The Art Gallery of SnoValley Has operated as Snoqualmie’s interim visitor information center since May 2017. (Evan Pappas/Staff Photo)

The Art Gallery of SnoValley Has operated as Snoqualmie’s interim visitor information center since May 2017. (Evan Pappas/Staff Photo)

Snoqualmie City Council talks visitor center and utilities savings

Snoqualmie City Council discusses visitor center fundign and bond savings at the Oct. 8 meeting.

While discussions regarding the city budget and the proposed Salish Lodge and Spa expansion continue through the month of October, the Snoqualmie City Council also received updates regarding their Utilities Capital Improvement Plan funding, as well as Lodging Tax Advisory Committee recommendations at the Oct. 8 meeting.

Councilmember and Lodging Tax Advisory Committee (LTAC) chair Sean Sundwall updated the council on recommendations for funding that soon will come before them.

The city reallocates funding collected through the lodging tax each year to community organizations to promote tourism. Organizations submit applications to receive funding and the LTAC makes a funding recommendation to the council.

Sundwall told the council the LTAC had decided not to allocate funding to the Art Gallery of SnoValley which has served as the interim visitor information center since May 2017. When the Gallery was chosen as the interim location the city approved $17,290 in LTAC funding. This year, Sundwall said, they applied for $29,000, which is more than one-fourth of the total LTAC allocation budget.

The lack of funding, he said, is due to questions regarding the role of a visitor information center in the city. Before allocating funds, the LTAC wants to make sure the city has a vision for how to proceed with visitor services.

“Our thought was until council comes up with a mid-term or longer-term vision, we aren’t willing to fork over $29,000 which is more than a fourth of that LTAC budget,” Sundwall said.

Whether the city needs a physical visitor information center still needs to be determined. Councilmember Bob Jeans asked if a physical location was necessary, saying he believes most people figure out what they want to do online before they arrive.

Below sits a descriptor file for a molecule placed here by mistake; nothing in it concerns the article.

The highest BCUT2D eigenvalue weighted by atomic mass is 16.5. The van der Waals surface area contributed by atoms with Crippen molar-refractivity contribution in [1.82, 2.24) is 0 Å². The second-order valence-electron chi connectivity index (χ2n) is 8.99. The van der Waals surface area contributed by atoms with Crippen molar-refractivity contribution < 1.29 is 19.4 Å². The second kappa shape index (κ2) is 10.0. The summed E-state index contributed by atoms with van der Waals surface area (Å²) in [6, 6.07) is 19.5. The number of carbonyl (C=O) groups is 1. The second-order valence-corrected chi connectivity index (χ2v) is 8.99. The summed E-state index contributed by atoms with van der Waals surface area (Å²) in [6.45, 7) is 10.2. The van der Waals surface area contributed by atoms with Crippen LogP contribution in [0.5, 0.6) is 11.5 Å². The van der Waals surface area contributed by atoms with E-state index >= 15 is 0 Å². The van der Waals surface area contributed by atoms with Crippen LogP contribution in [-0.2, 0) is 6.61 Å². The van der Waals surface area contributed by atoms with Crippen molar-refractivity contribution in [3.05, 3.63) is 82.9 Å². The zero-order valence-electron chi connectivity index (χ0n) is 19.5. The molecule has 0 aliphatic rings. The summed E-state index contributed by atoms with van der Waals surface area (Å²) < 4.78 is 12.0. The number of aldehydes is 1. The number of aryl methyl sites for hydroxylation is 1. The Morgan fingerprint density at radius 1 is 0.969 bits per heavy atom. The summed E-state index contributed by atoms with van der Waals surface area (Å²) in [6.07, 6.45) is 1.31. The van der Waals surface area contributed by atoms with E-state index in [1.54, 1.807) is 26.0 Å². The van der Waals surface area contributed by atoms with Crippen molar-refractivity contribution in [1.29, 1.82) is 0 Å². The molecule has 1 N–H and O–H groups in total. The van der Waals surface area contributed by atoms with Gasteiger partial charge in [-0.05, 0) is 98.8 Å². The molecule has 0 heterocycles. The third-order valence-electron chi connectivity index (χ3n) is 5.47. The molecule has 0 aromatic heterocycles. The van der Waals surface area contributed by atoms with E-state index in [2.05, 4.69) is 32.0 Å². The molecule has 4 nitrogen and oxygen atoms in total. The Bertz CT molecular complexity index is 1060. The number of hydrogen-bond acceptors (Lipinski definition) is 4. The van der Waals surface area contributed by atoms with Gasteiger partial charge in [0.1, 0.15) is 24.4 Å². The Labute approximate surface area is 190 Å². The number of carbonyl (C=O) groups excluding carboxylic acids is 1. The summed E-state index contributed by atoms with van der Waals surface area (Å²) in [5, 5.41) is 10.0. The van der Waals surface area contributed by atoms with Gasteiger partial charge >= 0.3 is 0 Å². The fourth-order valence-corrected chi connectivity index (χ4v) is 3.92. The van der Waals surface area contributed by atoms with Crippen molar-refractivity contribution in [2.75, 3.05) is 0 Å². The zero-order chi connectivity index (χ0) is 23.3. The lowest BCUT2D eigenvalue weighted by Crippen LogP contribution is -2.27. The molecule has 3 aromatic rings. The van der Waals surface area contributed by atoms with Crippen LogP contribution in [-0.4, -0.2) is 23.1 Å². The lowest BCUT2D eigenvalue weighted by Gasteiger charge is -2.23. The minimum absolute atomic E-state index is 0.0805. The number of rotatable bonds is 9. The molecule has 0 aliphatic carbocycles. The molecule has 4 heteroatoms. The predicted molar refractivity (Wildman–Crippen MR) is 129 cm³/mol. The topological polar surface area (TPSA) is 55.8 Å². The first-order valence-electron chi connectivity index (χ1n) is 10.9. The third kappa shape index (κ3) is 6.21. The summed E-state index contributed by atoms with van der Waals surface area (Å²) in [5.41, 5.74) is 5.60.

Councilmember Bryan Holloway said that while he didn’t disagree with the decision, he was concerned about tying a possible future decision to a decision that needs to be made in the next few weeks.

Sundwall said the committee questions the value of a physical visitor information center unless the location itself was a visitor attraction, such as a train car or the previously considered tree house. He recommended the Community Development Committee (CDC) consider discussion on a middle-term or long-term solution.

“If there is any way for you guys to get that on your CDC plate to figure out what is our middle-term or long-term solution rather than just focusing on what we fund or don’t fund,” he said. “So when it does come time to fund something it’s based upon a larger plan that’s focused on driving tourism from the number two tourism spot in the state (The Snoqualmie Falls) to our awesome town.”

Councilmember Jim Mayhew also updated the council on the status of the 30 million dollar bond put out last month to fund the next five or six years of the utilities Capital Improvement Plan (CIP). He said putting the bond out in September resulted in a savings of hundreds of thousands of dollars.